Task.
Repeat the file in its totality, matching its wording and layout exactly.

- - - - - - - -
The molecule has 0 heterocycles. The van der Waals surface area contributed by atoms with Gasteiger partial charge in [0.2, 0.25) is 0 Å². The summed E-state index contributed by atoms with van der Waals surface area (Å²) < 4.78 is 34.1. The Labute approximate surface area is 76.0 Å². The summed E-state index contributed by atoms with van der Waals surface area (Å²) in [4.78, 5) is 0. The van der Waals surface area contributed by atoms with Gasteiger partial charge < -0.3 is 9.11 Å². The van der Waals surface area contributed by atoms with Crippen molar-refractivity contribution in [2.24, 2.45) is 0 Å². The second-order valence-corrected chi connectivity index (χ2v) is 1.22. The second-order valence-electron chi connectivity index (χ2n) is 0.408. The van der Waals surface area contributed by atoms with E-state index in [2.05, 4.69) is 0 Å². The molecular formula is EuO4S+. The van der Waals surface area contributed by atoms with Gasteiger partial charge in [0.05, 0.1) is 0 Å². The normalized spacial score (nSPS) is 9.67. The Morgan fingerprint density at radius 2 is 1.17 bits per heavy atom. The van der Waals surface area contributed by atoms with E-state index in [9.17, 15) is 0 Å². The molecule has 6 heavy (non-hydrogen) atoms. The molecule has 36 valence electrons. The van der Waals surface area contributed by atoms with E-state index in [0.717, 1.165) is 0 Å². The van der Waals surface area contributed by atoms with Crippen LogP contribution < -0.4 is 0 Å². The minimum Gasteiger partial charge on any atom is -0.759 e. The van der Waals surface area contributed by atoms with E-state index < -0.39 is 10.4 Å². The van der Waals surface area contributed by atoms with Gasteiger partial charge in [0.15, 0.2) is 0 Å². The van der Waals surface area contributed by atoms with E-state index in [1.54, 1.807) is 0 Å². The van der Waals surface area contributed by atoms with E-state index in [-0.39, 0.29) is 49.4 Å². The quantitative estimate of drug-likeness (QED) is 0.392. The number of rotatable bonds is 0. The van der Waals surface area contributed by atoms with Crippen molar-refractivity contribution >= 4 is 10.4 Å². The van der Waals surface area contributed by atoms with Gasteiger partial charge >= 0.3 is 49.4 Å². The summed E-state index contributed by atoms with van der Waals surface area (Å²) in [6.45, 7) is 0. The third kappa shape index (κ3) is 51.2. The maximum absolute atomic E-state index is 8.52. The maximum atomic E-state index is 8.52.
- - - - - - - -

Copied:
The molecule has 0 heterocycles. The van der Waals surface area contributed by atoms with Gasteiger partial charge in [0.2, 0.25) is 0 Å². The summed E-state index contributed by atoms with van der Waals surface area (Å²) < 4.78 is 34.1. The Labute approximate surface area is 76.0 Å². The summed E-state index contributed by atoms with van der Waals surface area (Å²) in [4.78, 5) is 0. The van der Waals surface area contributed by atoms with Gasteiger partial charge < -0.3 is 9.11 Å². The van der Waals surface area contributed by atoms with Crippen molar-refractivity contribution in [2.24, 2.45) is 0 Å². The second-order valence-corrected chi connectivity index (χ2v) is 1.22. The second-order valence-electron chi connectivity index (χ2n) is 0.408. The van der Waals surface area contributed by atoms with E-state index in [2.05, 4.69) is 0 Å². The molecular formula is EuO4S+. The van der Waals surface area contributed by atoms with Gasteiger partial charge in [0.05, 0.1) is 0 Å². The normalized spacial score (nSPS) is 9.67. The Morgan fingerprint density at radius 2 is 1.17 bits per heavy atom. The van der Waals surface area contributed by atoms with E-state index in [9.17, 15) is 0 Å². The molecule has 6 heavy (non-hydrogen) atoms. The molecule has 36 valence electrons. The van der Waals surface area contributed by atoms with E-state index in [0.717, 1.165) is 0 Å². The van der Waals surface area contributed by atoms with Crippen LogP contribution < -0.4 is 0 Å². The minimum Gasteiger partial charge on any atom is -0.759 e. The van der Waals surface area contributed by atoms with E-state index < -0.39 is 10.4 Å². The van der Waals surface area contributed by atoms with Gasteiger partial charge in [0.15, 0.2) is 0 Å². The van der Waals surface area contributed by atoms with E-state index in [1.54, 1.807) is 0 Å². The van der Waals surface area contributed by atoms with E-state index in [-0.39, 0.29) is 49.4 Å². The quantitative estimate of drug-likeness (QED) is 0.392. The number of rotatable bonds is 0. The van der Waals surface area contributed by atoms with Crippen molar-refractivity contribution >= 4 is 10.4 Å². The van der Waals surface area contributed by atoms with Gasteiger partial charge >= 0.3 is 49.4 Å². The summed E-state index contributed by atoms with van der Waals surface area (Å²) in [6.45, 7) is 0. The third kappa shape index (κ3) is 51.2. The maximum absolute atomic E-state index is 8.52. The maximum atomic E-state index is 8.52.